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Biology Articles » Zoology » Mammalogy » Differential expression of WNT4 in testicular and ovarian development in a marsupial

Abstract
- Differential expression of WNT4 in testicular and ovarian development in a marsupial

Differential expression of WNT4 in testicular and ovarian development in a marsupial

 

Hongshi Yu, Andrew J Pask, Geoffrey Shaw and Marilyn B Renfree

Department of Zoology, The University of Melbourne, Victoria 3010, Australia

 

BMC Developmental Biology 2006, 6:44. This is an Open Access article distributed under the terms of the Creative Commons Attribution License.

 

Abstract

 

Background

WNT4 is a key regulator of gonadal differentiation in humans and mice, playing a pivotal role in early embryogenesis. Using a marsupial, the tammar wallaby, in which most gonadal differentiation occurs after birth whilst the young is in the pouch, we show by quantitative PCR during early testicular and ovarian development that WNT4 is differentially expressed ingonads.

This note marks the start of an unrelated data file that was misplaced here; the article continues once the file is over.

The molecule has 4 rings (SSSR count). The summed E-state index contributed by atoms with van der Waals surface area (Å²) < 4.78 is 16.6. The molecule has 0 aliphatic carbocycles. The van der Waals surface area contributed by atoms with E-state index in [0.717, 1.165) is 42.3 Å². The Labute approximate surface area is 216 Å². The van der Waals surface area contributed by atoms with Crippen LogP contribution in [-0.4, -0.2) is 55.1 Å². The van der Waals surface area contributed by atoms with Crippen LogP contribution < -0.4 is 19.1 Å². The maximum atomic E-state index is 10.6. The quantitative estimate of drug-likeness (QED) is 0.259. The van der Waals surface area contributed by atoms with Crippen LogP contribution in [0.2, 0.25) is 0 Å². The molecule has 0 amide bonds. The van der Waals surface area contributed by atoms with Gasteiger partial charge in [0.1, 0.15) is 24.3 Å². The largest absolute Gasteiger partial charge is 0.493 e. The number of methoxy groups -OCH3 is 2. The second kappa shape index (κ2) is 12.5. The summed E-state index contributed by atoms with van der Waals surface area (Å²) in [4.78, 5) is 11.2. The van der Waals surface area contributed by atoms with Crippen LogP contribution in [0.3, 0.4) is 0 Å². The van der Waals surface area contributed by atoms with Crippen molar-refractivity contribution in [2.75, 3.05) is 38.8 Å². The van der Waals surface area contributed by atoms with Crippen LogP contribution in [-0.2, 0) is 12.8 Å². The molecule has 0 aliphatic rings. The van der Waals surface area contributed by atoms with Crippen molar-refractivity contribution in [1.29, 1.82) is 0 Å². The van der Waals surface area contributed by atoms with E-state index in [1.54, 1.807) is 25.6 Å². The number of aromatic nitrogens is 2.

Results

Before birth, WNT4 mRNA expression was similar in indifferent gonads of both sexes. After birth, in females WNT4 mRNA dramatically increased during ovarian differentiation, reaching a peak by day 9-13 post partum (pp) when the ovarian cortex and medulla are first distinguishable. WNT4 protein was localised in the ovarian cortex and at the medullary boundary. WNT4 mRNA then steadily decreased to day 49, by which time all the female germ cells have entered meiotic arrest. In males, WNT4 mRNA was down-regulated in testes immediately after birth, coincident with the time that seminiferous cords normally form, and rose gradually after day 8. By day 49, when testicular androgen production normally declines, WNT4 protein was restricted to the Leydig cells.

Conclusion

This is the first localisation of WNT4 protein in developing gonads and is consistent with a role for WNT4 in steroidogenesis. Our data provide strong support for the suggestion that WNT4 not only functions as an anti-testis gene during early development, but is also necessary for later ovarian and testicular function.


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